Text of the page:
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A: Major attractions of the Taguchi approach are cited below.
Q: How is the Taguchi experimental design technique different from the design of experiment (DOE, classical) technique introduced by R. A. Fisher?
A: For most simpler experiments, the Taguchi experiments are same as the fractional factorial experiments in the classical DOE. Even for common experiments used in the industry for problem solving and design improvements, the main attractions of the Taguchi approach are standardized methods for experiment designs and analyses of results. To use the Taguchi approach for modest experimental studies, one does not need to be an expert in statistical science. This allows working engineers on the design and production floor to confidently apply the technique.
While there isn't much difference between the two types of DOE for simpler experiment designs, for mixed level factor designs and building robustness in products and processes, the Taguchi approach offers some revolutionary concepts that were not known even to the expert experimenters. These include standard method for array modifications, experiment designs to include noise factors in the outer array, signal-to-noise ratios for analysis of results, loss function to quantify design improvements in terms of dollars, treatment of systems with dynamic characteristics, etc. - (RKR 041115)
Q: My response is measured in terms of attributes like good or bad. Please explain what I should do for analysis method for finding optimum condition.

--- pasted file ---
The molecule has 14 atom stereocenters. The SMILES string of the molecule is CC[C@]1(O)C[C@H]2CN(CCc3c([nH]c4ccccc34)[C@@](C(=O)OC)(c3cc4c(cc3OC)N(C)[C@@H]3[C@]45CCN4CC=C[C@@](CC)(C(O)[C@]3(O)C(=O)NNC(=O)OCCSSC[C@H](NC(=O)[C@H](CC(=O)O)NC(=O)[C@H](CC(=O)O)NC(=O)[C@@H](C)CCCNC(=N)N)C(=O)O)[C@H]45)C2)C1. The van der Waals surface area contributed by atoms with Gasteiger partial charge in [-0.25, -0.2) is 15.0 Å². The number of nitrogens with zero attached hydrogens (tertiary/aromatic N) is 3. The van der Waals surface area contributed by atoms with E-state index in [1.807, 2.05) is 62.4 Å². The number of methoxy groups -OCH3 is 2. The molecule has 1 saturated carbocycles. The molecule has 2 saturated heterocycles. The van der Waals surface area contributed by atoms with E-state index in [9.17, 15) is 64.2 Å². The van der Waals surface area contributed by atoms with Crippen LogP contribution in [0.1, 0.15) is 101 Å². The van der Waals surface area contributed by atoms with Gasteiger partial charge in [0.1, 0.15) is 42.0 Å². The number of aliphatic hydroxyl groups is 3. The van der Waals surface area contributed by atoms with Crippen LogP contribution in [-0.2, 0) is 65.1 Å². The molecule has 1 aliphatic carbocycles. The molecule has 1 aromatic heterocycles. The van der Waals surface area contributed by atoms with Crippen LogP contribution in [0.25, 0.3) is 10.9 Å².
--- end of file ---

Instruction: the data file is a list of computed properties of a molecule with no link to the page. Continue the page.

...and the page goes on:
A: For common experiment designs and analysis of the results, you will need to quantify the results in terms of numerical values. Generally, you should attempt to define an expanded scale than just two numbers for good and bad. So, instead of assigning 1 for good and 0 for bad, assign numbers like 5 for good and 0 for bad. Of course, you will ten need to make efforts to identify the gray areas between the two extremes like not so bad as 2, not so good as 4, etc. Remember that this numerical evaluation is just for the purpose of experimental study and may not have any significance when you go to production.
In defining the range of your scale, make it as wide as you are able to define the incremental numbers between the two extremes. If you know how to tell 15 from 16 apart then go for a scale between 0 to 20. If not, keep the range between 0 to say 10. If you cannot distinguish between what's 8 and what's 9, keep the range between 0 to 5. (RKR 041103)
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